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German lower-league club sells record 125,000 tickets to match despite coronavirus curbs... but there's a catch

German lower-league club sells record 125,000 tickets to match despite coronavirus curbs... but there's a catch
With global sport currently at a standstill due to restrictions designed to stop the spread of COVID-19, one German side has found a novel way of keeping their finances ticking over by selling 125,000 tickets to a 'virtual game'.

Lower tier side Lokomotive Leipzig announced this week that they had set a new club record for ticket sales for what they describe as a 'virtual game against an invisible opponent'. 

The game, which they say will take place on May 8, comes amid a global lockdown of most major sports in the world as various governments battle to tackle the spread of the novel coronavirus.

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The club announced plans last month to sell the symbolic tickets to the fictional game at a price of €1 each ($1.10) and set a goal of exceeding the record total ticket sales of 120,000 which was set in 1987 in a Cup Winners’ Cup semi-final clash with French outfit Bordeaux. 

"When we started the campaign on March 19, no one could have imagined that we would crack the 120,000 mark so quickly," Lokomotive president Thomas Lowe said of the idea.

"In the name of the club, I wish to thank all the supporters who have made contributions from all across the world. It’s great to see how the blue and yellow family is sticking together in these difficult times."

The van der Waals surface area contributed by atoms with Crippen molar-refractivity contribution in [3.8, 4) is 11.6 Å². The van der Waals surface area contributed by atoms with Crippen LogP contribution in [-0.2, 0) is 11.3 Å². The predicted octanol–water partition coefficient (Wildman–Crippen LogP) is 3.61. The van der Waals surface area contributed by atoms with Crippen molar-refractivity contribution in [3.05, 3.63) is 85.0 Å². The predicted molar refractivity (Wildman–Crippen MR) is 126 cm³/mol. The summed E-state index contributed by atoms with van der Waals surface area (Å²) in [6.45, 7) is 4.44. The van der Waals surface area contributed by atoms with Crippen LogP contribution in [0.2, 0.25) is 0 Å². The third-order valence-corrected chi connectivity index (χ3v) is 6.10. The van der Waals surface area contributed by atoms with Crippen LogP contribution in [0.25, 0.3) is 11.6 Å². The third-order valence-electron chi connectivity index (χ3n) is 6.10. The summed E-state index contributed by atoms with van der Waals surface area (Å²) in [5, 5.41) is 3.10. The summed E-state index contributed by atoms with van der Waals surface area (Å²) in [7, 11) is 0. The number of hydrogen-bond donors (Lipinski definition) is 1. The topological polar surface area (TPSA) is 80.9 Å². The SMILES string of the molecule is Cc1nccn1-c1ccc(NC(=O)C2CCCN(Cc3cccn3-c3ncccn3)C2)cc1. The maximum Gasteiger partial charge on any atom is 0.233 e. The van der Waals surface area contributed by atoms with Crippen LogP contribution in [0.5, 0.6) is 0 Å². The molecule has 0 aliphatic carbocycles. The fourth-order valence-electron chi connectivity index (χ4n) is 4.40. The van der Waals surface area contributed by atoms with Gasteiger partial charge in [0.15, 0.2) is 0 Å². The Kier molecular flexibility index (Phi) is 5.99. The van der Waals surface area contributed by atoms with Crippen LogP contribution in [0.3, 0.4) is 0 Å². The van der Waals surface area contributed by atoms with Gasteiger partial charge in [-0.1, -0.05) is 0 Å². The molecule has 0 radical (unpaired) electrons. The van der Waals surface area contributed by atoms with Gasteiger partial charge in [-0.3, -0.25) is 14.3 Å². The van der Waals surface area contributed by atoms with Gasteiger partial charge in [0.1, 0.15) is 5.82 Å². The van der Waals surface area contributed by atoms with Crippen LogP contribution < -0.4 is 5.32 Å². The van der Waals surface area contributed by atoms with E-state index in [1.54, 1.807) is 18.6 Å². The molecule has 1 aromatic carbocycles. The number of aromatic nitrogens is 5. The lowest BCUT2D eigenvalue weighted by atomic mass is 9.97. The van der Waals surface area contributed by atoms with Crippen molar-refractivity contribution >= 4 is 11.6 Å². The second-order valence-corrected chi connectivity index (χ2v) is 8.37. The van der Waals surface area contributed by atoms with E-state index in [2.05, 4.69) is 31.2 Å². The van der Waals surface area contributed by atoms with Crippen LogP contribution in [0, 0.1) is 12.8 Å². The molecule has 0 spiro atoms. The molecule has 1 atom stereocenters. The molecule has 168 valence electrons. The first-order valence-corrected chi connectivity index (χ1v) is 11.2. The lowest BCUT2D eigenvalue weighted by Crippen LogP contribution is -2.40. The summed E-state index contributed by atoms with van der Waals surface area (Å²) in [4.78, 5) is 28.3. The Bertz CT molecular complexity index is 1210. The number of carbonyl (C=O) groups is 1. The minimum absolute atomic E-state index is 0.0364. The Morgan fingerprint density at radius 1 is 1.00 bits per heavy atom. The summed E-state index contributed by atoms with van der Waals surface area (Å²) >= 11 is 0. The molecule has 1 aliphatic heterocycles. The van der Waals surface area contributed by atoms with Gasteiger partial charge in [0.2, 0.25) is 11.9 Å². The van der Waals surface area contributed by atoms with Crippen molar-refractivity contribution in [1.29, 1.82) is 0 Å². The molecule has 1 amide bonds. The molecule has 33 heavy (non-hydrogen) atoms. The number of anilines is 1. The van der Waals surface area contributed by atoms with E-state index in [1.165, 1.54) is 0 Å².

German football has been suspended, along with most of Europe's major leagues, since mid-March as the scale and danger of the worsening spread of coronavirus became apparent. 

However, even some of the richest clubs on the continent have struggled with the temporary loss of income and several are understood to be considering unpaid temporary leaves of absence for non-playing staff to bridge any financial gaps caused by their leagues being suspended.

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The 'attendance' for the game will far outstrip their biggest crowd so far this season, which was 4,498 against Energie Cottbus. However, officials for the club have remained tight-lipped on exactly what it is that they are selling tickets for.

"There's going to be a live stream from the stadium, the floodlights will be switched on and our internet radio commentators will be working on the game," a club spokesperson said. "I can't tell you more at the moment.

"The money will be used to keep Lok running - we have 300 youth players, we need to pay the staff and look after the facilities."

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